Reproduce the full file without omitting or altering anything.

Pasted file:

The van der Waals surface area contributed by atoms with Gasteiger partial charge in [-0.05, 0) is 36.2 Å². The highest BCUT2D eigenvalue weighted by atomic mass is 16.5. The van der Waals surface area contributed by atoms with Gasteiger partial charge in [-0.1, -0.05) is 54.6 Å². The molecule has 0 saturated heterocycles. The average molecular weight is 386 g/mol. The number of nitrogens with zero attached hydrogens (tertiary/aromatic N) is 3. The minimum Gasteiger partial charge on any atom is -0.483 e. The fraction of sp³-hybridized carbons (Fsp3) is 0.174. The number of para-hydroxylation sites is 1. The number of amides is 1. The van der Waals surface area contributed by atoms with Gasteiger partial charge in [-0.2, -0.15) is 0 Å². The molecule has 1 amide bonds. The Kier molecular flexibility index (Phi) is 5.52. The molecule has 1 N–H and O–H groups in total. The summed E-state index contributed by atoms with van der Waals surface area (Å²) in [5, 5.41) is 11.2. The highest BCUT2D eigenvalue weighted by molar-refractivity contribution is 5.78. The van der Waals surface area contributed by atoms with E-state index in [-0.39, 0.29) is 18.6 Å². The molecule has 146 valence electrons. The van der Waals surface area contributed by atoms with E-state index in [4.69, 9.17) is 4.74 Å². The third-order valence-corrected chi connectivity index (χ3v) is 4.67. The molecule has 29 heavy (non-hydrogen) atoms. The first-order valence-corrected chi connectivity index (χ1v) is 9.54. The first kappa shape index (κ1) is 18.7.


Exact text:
The van der Waals surface area contributed by atoms with Gasteiger partial charge in [-0.05, 0) is 36.2 Å². The highest BCUT2D eigenvalue weighted by atomic mass is 16.5. The van der Waals surface area contributed by atoms with Gasteiger partial charge in [-0.1, -0.05) is 54.6 Å². The molecule has 0 saturated heterocycles. The average molecular weight is 386 g/mol. The number of nitrogens with zero attached hydrogens (tertiary/aromatic N) is 3. The minimum Gasteiger partial charge on any atom is -0.483 e. The fraction of sp³-hybridized carbons (Fsp3) is 0.174. The number of para-hydroxylation sites is 1. The number of amides is 1. The van der Waals surface area contributed by atoms with Gasteiger partial charge in [-0.2, -0.15) is 0 Å². The molecule has 1 amide bonds. The Kier molecular flexibility index (Phi) is 5.52. The molecule has 1 N–H and O–H groups in total. The summed E-state index contributed by atoms with van der Waals surface area (Å²) in [5, 5.41) is 11.2. The highest BCUT2D eigenvalue weighted by molar-refractivity contribution is 5.78. The van der Waals surface area contributed by atoms with E-state index in [-0.39, 0.29) is 18.6 Å². The molecule has 146 valence electrons. The van der Waals surface area contributed by atoms with E-state index in [4.69, 9.17) is 4.74 Å². The third-order valence-corrected chi connectivity index (χ3v) is 4.67. The molecule has 29 heavy (non-hydrogen) atoms. The first-order valence-corrected chi connectivity index (χ1v) is 9.54. The first kappa shape index (κ1) is 18.7.